Signs of Alzheimer's in brains of healthy people who are genetically predisposed to the degenerative disease may appear up to two decades before they would ever get diagnosed.
A new study, published online Nov. 6 in The Lancet Neurology, found that young people with no mental decline who possessed the so-called presenilin 1 (PSEN1) gene -- which has been linked to early-onset Alzheimer's -- showed differences in their brain scans when compared to those who didn't have the gene.
Early-onset Alzheimer's is a form of dementia that affects people starting in their 40s and 50s, according to the Alzheimer's Association. It affects people at a younger age, with most people with Alzheimer's will start showing decline around the age of 65.
More than 200,000 people in the U.S. have the early form of the disease. Because doctors don't usually look for signs of Alzheimer's in young people, it can be hard to get a diagnosis and take quite some time.
Nick Fox, a professor of neurology at University College London, told the BBC that some of the patients he diagnoses have already lost a fifth of their brain before they come in.
For the study, researchers scanned the brains of 44 young adults between the ages of 18 to 26. Twenty of them tested positive for the PSEN 1 mutation, but had not shown any symptoms of Alzheimer's.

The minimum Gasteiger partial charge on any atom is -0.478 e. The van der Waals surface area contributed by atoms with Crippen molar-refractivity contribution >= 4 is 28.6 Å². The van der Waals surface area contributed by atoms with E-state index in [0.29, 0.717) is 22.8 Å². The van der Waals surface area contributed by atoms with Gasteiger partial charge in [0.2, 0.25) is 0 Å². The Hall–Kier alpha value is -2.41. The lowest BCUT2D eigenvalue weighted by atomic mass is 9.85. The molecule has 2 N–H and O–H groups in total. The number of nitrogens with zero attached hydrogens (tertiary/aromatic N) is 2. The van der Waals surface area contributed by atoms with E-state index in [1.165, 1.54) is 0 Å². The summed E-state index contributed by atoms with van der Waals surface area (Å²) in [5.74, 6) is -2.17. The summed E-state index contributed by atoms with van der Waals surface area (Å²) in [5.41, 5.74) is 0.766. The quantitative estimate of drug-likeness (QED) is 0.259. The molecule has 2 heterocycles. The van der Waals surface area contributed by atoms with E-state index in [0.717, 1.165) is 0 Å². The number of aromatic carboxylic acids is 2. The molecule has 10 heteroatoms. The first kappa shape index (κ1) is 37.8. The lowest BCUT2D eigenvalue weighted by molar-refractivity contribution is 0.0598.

When comparing their scans to people without the mutation, researchers saw that the people who had the PSEN1 mutation had more activity in the hippocampus and parahippocampus areas of their brains and less grey matter -- a part of the central nervous system made up of brain cells, nerve connections and blood cells -- in certain brain regions.
In addition, those with the mutation showed more amyloid beta protein in their cerebrospinal fluid. A buildup of the protein creates amyloid brain plaque, which has been considered a marker of Alzheimer's disease.
"These findings suggest that brain changes begin many years before the clinical onset of Alzheimer's disease, and even before the onset of amyloid plaque deposition. They raise new questions about the earliest brain changes involved in the predisposition to Alzheimer's and the extent to which they could be targeted by future prevention therapies," study leader Dr. Eric Reiman, the executive director at the Banner Alzheimer's Institute in Pheonix, Arizona, said in a press release.
Alzheimer's symptoms include memory loss and decline in intellectual ability which worsens over time. Late-stage individuals of Alzheimer's may not be able to hold a conversation or connect with their environment. There is currently no cure for the disease.
Fox, who wrote an accompanying editorial, added that while he doesn't think this research will help with early diagnosis, it may be beneficial in other ways.
"The key thing this does is open up the window of early intervention before people take a clinical and cognitive hit," he said.